Canis ISSN: 2398-2942

Retina: dysplasia

Contributor(s): Rhea Morgan, Natasha Mitchell


  • Abnormal development and growth of the retina resulting in retinal folds, rosettes and sometimes retinal detachment Retina: detachment.
  • Cause: inherited in many dogs, acquired forms develop from insults experienced in utero or soon after birth.
  • Signs: no clinical signs with mild forms; blindness Blindness with severe forms; one form is accompanied by skeletal chondrodysplasia.
  • Diagnosis: signs, ophthalmoscopic examination.



Multifocal retinal dysplasia

  • Separation of the neural retina from the underlying retinal pigment epithelium (RPE), probably via dysplastic development. 
  • Retina is thrown up in folds.
  • Folds may number a few to many.
  • Primarily located in the dorsal tapetal retina, adjacent to the dorsal artery and vein.

Geographic retinal dysplasia

  • Involve larger areas of the retina and are more rounded or patchy in shape. Duplication of retinal layers may occur, with formation of retinal rosettes.
  • In working strains of the English springer spaniel the lesions are difficult to differentiate from post-inflammatory lesions.
  • Cataract formation and intra-ocular hemorrhage may also be seen.

Total retinal detachment

  • The retina is so dysplastic that is does not remain attached to the retinal pigmented epithelium.
  • The neural retina is often seen lying within the vitreous humor.
  • Hyaloid remnants may be a feature of this condition thus resulting in the subsequent formation of cataracts Cataract.
  • Some dogs (eg Labrador retriever, German shepherd dog, Samoyed) also have skeletal chondrodysplasia Carpus: osteochondrodysplasia and are achondrodysplastic dwarfs.

Acquired dysplasia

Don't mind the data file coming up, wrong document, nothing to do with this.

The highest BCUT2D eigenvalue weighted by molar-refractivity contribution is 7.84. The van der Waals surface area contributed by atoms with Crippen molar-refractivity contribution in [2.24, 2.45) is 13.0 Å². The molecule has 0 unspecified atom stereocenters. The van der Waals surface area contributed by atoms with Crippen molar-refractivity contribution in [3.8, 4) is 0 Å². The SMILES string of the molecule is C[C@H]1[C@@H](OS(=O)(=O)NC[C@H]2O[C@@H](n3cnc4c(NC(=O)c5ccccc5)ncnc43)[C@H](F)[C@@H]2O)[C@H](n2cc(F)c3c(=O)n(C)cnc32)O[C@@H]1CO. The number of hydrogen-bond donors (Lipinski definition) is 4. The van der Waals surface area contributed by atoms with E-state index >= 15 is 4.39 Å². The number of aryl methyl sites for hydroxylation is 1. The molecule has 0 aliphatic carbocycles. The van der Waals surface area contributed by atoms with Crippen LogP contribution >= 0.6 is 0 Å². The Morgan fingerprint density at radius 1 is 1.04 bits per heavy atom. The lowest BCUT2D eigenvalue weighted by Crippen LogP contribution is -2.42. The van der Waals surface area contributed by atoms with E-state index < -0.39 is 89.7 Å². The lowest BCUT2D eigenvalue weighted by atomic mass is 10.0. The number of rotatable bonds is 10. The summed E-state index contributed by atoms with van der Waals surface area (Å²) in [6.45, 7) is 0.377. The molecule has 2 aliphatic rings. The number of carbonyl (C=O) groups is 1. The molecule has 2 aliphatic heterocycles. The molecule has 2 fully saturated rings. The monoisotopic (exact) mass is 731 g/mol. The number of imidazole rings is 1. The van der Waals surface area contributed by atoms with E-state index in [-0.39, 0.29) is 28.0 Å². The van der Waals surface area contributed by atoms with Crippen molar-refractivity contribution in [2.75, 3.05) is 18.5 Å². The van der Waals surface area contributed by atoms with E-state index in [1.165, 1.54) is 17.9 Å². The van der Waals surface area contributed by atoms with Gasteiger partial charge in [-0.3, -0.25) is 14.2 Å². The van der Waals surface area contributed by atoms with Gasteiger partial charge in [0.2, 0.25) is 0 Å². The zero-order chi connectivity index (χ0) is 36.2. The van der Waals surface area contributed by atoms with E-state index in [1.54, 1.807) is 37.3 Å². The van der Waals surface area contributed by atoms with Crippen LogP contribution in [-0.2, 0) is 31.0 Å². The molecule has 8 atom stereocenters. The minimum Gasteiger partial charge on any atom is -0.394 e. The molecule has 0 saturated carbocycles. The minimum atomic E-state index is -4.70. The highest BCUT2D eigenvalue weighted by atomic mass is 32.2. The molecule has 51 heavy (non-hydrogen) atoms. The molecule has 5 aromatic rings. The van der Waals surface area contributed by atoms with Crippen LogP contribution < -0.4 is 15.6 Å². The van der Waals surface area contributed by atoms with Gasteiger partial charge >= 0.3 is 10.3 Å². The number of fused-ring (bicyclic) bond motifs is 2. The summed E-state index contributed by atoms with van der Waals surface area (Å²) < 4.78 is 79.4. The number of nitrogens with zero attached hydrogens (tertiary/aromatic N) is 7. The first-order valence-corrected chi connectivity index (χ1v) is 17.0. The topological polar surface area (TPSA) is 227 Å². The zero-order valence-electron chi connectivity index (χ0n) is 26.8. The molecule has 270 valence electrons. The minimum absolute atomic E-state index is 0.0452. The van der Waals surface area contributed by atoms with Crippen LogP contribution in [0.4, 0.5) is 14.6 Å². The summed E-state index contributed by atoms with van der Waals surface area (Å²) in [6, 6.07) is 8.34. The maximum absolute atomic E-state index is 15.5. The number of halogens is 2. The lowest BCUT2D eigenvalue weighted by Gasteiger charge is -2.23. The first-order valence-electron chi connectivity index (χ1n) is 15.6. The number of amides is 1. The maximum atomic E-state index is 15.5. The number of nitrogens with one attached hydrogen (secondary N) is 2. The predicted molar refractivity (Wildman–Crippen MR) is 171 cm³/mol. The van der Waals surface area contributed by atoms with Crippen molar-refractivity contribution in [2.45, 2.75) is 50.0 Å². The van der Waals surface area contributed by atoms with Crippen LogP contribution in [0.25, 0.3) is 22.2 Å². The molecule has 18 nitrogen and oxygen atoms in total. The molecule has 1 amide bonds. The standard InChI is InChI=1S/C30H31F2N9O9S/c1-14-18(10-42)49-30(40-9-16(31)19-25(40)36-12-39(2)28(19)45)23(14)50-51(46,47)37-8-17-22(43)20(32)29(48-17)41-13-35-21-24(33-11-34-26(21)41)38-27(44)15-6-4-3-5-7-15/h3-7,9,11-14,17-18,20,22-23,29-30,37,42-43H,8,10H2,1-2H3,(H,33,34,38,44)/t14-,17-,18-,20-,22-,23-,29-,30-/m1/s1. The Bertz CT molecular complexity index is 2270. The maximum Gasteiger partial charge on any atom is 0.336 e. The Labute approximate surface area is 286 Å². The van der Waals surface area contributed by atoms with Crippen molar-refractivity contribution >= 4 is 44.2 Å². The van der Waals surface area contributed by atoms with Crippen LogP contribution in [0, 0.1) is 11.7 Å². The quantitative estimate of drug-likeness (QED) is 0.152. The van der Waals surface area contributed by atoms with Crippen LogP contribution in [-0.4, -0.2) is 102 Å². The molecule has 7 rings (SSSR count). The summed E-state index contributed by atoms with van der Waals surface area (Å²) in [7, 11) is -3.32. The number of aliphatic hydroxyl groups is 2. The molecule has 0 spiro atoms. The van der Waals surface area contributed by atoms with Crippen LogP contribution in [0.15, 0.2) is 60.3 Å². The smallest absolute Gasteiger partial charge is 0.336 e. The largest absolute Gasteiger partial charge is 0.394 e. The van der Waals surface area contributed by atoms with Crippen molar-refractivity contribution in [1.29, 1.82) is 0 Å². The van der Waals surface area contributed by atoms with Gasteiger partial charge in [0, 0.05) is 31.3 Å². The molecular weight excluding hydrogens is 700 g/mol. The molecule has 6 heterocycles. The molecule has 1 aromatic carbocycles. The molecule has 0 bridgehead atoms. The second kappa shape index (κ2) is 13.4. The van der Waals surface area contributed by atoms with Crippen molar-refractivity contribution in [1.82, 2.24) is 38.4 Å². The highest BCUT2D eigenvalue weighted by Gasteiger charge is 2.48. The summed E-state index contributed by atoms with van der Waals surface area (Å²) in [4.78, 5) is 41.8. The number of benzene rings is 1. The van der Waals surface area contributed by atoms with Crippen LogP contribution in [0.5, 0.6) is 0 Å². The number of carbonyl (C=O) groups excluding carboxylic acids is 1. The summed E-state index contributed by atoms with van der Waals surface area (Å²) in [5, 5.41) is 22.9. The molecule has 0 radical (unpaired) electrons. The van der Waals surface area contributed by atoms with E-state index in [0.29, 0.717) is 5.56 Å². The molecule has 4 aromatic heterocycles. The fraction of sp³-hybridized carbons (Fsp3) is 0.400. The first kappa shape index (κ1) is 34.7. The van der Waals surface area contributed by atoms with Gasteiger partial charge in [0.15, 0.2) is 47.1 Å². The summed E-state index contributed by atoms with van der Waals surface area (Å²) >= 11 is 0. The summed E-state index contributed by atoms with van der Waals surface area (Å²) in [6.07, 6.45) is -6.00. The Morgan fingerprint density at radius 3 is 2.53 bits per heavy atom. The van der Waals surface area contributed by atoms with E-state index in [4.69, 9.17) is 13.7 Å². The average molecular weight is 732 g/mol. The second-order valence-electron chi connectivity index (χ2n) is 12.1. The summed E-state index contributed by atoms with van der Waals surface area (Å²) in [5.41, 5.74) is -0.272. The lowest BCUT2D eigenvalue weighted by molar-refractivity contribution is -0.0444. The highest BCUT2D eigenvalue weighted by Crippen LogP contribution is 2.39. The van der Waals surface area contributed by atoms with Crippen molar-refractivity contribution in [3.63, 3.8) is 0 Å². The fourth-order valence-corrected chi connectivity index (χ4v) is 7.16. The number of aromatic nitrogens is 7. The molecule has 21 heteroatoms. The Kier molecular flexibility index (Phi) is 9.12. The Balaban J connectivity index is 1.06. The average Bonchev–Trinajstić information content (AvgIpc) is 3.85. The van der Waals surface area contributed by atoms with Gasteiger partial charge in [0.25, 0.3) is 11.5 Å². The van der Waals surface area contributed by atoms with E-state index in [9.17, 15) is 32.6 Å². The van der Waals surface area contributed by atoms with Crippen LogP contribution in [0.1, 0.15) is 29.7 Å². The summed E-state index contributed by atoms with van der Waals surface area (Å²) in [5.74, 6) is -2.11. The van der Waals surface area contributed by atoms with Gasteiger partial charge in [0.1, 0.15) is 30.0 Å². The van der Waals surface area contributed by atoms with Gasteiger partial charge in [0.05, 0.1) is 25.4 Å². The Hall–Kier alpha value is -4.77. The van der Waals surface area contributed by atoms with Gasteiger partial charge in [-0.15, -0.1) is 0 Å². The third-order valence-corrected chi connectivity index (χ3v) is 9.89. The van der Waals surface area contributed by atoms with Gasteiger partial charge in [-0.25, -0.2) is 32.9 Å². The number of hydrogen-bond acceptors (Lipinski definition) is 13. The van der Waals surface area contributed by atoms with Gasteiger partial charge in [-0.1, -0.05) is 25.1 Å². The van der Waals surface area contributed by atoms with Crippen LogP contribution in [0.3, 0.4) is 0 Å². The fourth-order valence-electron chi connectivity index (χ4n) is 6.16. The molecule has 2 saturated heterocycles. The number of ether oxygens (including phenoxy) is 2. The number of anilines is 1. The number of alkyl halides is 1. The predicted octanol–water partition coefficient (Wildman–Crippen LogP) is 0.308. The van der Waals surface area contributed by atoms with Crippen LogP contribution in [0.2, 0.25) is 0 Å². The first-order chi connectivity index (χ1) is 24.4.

Inheritance patterns

  • Inheritance patterns are variable.
  • Many forms of multifocal dysplasia are suspected to be autosomal recessive traits.
  • Skeletal and ocular abnormalities are believed to be carried by one gene, with recessive effects on the skeleton and incompletely dominant effects on the eye.
  • Genetic mutations responsible for oculoskeletal dysplasia in the Labrador Retriever (drd1) and the Samoyed (drd2) have been identified, and genetic tests are available through Optigen (
  • In the Labrador Retriever and the Samoyed, the study concluded that heterozygotes may exhibit a milder ocular phenotype that ranges from vitreal strands and/or localized retinal dysplasia characterized by focal or multifocal folds, to large plaques of dysplastic retinal tissue. Heterozygotes may not have any skeletal abnormalities.


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Further Reading


Refereed papers

  • Recent references from VetMed Resource and PubMed.
  • Goldstein O, Guyon R, Kukekova A et al (2010) COL9A2 and COL9A3 mutations in canine autosomal recessive oculoskeletal dysplasia. Mammalian Genome 21 (7-8), 398-408 PubMed.
  • Long S E, Crisp S M (1999)Inheritance of multifocal retinal dysplasia in the golden retriever in the UK. Vet Rec 145,702-704.
  • Holle D M, Stankovics M E, Sarna C R et al(1999)The geographic form of retinal dysplasia in dogs is not always a congenital abnormality. Vet Comp Ophthalmol 2, 61-66.
  • Carrig C B, Sponenberg U P, Schmidt G M et al(1988) Inheritance of associated ocular and skeletal dysplasia in Labrador retrievers. J Am Vet Med Assoc 193, 1269, 1998.
  • Myers V N, Jesyk G D, Aguirre G et al(1983) Short-limbed dwarfism and ocular defects in the Samoyed dog. J Am Vet Med Assoc 183,975.
  • Carrig C D, MacMillan A, Brundage S et al(1977) Retinal dysplasia associated with skeletal abnormalities in Labrador retrievers. J Am Vet Med Assoc 170,49.

Other sources of information